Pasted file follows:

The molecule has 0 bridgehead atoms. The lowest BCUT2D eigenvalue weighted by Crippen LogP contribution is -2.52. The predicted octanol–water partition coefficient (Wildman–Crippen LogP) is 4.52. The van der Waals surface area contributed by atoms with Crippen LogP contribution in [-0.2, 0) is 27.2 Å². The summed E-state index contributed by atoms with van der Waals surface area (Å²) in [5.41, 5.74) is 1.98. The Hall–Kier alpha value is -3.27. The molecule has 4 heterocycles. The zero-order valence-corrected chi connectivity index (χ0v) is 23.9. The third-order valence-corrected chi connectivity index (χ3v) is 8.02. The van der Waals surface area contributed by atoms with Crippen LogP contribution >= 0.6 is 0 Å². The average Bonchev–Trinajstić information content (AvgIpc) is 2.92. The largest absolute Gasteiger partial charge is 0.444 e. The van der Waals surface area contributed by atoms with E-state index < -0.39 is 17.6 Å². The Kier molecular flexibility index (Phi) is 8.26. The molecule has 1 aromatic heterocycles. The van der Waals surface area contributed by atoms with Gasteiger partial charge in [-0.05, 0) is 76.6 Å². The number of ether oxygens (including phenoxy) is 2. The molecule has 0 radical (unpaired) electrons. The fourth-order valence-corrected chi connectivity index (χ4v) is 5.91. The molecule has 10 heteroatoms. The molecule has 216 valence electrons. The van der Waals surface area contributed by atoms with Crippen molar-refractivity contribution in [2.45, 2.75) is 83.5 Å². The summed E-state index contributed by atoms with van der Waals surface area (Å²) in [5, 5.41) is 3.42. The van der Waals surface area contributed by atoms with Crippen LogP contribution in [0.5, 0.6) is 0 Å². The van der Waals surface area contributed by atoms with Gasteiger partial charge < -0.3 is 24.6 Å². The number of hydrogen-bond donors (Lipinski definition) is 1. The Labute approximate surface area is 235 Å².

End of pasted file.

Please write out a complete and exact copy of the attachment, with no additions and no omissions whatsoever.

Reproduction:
The molecule has 0 bridgehead atoms. The lowest BCUT2D eigenvalue weighted by Crippen LogP contribution is -2.52. The predicted octanol–water partition coefficient (Wildman–Crippen LogP) is 4.52. The van der Waals surface area contributed by atoms with Crippen LogP contribution in [-0.2, 0) is 27.2 Å². The summed E-state index contributed by atoms with van der Waals surface area (Å²) in [5.41, 5.74) is 1.98. The Hall–Kier alpha value is -3.27. The molecule has 4 heterocycles. The zero-order valence-corrected chi connectivity index (χ0v) is 23.9. The third-order valence-corrected chi connectivity index (χ3v) is 8.02. The van der Waals surface area contributed by atoms with Crippen LogP contribution >= 0.6 is 0 Å². The average Bonchev–Trinajstić information content (AvgIpc) is 2.92. The largest absolute Gasteiger partial charge is 0.444 e. The van der Waals surface area contributed by atoms with E-state index < -0.39 is 17.6 Å². The Kier molecular flexibility index (Phi) is 8.26. The molecule has 1 aromatic heterocycles. The van der Waals surface area contributed by atoms with Gasteiger partial charge in [-0.05, 0) is 76.6 Å². The number of ether oxygens (including phenoxy) is 2. The molecule has 0 radical (unpaired) electrons. The fourth-order valence-corrected chi connectivity index (χ4v) is 5.91. The molecule has 10 heteroatoms. The molecule has 216 valence electrons. The van der Waals surface area contributed by atoms with Crippen molar-refractivity contribution in [2.45, 2.75) is 83.5 Å². The summed E-state index contributed by atoms with van der Waals surface area (Å²) in [5, 5.41) is 3.42. The van der Waals surface area contributed by atoms with Crippen LogP contribution in [0.5, 0.6) is 0 Å². The van der Waals surface area contributed by atoms with Gasteiger partial charge < -0.3 is 24.6 Å². The number of hydrogen-bond donors (Lipinski definition) is 1. The Labute approximate surface area is 235 Å².